I have responded in a general sense in my post "Do Not Yeild". I don't receive condemnation anymore from anyone, and I'm sure you don't either Dan. How freeing it is! We can honestly just live and follow the Spirit of God, not worrying about pleasing men, yet at the same time we have a freedom to admit when we've been wrong if we have. And I don't have to be offended or hurt if someone disagrees with me or suggests I'm in the wrong (even if I'm not), I can still love and respect them as my family in Jesus.

Dan Bowen said...

Thanks for the comment and the post Julie - great stuff!

That's probably the first thing to say, I'm very grateful to those blog comments on Bluefish that I realised the message of grace HAS gone to work on me and I am SO grateful that my happiness and security certainly don't rest on Dave Bish's opinion of me!

Secondly I don't really understand these people who read blogs that clearly grate against their religious beliefs and think it's some sort of sanctification process for them. I don't have time anymore to read many blogs (including Dave Bish's ... although I visit every now and then) and certainly not blogs that don't fire and feed my soul and increase my desire for more of God. The blogs I do visit are on my link list.

Quite simply - if he finds my opinions (and they are simply opinions) so distasteful - then there is a simple answer. Stick to the Grace Church Bristol blog .. and "View from the Free Seats" or whatever its called.

Does he have a point though? I did think seriously about that. Are my "public rants" to use his words ungodly and wrong. Well I can't quite remember when I last had a proper rant - I know I spoke about the Gospel Song sketch recently but that wasn't a rant. Yes I think they were and are ungodly and yes I should forgive and forget and move on.

But I'm not going to be told by SGM and their adoptees that I should get over it and move on. It's like being told by an abusive father to get over it and stop hating him. The concept may be true - but the individuals haven't earnt the right to speak that "observation" into your life.

Whereas I am fortunate and blessed to have friends in my life who I am accountable to - people like Lydia , Julie, Don (who all understand the feelings I have) and Pete who I do trust to correct me when I say something that is ungodly. THEY have the right to tell me to move on if I write something ungodly because they have my trust because they have earnt it!

Total forgiveness? I wish I could crack it! I wish I could click a "Delete" button and the 2 years of my SGM experience were erased - believe me. I wish I'd never met those pastors. But I have - and I have to trust God by His Spirit to work that process of forgiveness into me through and through.

May I just point out - I did have some email contact earlier in the year with Peter Bowley, the SGM apostle in Bristol and there was discussion of a meeting to lay the past to rest which I was FULLY ready for. However I emailed and said that I would attend the meeting with Pete to support me - as previous meetings it had just been me (hence no witnesses to exactly what the pastors said). I am still waiting for a reply ...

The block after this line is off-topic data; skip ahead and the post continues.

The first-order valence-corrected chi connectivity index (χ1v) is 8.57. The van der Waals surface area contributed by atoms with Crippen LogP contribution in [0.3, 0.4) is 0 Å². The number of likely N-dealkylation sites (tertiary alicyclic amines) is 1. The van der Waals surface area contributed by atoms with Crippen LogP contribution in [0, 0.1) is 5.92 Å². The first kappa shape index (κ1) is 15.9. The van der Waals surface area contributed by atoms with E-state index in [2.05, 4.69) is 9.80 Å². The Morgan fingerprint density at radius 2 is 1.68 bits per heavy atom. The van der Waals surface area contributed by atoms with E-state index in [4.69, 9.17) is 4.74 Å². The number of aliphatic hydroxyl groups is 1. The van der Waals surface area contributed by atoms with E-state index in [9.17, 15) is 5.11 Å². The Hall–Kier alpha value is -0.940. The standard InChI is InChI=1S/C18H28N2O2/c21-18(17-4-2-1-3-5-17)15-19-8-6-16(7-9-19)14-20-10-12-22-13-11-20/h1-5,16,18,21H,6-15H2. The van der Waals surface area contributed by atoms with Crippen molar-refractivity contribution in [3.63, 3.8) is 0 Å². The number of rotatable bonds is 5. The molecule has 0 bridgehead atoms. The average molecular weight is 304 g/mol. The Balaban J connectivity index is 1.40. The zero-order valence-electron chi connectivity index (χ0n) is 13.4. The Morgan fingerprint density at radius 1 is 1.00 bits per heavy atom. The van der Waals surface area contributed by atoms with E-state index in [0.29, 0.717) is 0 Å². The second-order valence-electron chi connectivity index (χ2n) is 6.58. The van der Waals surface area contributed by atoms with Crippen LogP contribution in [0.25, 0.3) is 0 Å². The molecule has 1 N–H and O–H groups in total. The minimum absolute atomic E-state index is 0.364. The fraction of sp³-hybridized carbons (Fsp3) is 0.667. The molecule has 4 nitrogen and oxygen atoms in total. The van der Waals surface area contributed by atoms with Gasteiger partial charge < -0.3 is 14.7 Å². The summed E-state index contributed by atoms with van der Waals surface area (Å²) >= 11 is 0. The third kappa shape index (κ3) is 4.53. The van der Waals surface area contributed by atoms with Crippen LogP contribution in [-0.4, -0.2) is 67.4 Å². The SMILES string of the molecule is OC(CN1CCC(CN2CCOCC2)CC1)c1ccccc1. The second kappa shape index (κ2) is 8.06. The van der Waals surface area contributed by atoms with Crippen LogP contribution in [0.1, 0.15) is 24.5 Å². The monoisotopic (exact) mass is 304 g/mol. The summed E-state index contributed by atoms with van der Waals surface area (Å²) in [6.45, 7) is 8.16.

PS: I went to Dave Bish's comments to leave a reply myself seeing as I was the one he named and I note that he like other bloggers beforehand has closed the comments on that particular blog.

I'm not going to close any comments, because thats not something I do. Anyone - even anonymous commentators are welcome here to have a say. However this is all being said in the forum of a post I wrote on something else. The topic of teachers and students is something that really excites me in the Kingdom of God. Any more comments - to be on that please! Unless you've got something really important to say.

lydia joy said...

"whatever hurt may or may not be caused, I find public ranting to be distasteful. Moving on and forgiving would be the better way."

I find this statement to be very lacking in compassion, and I am responding to it in general, as I have heard from various others regarding the SGM sites as well as council given from my former leaders.

Just move on and forgive. What if people saw that blog as it initially intended, for people to process in a safe place. Obviously people who make such trite statements have never been truly hurt or sinned against or just want to be good ole' Pharisees.
If I personally hadn't processed like I chose to on those sites, I would have been holding it all in.
Part of moving on is getting all the "stuff" out and off........forgiveness is a process, anyone that tells you otherwise, has never truly forgiven.

Like you said Dan the concept may be true of get over, and that may be the "godly" way to conduct oneself, but that doesn't mean someone should just glibly say, "get over it and forgive" ........that's not realistic. God is the only one through the power of His transforming work and Holy Spirit that can work in us to help us "get over it", then and only then is it really real in our hearts.........we can't just get over apart from that!!!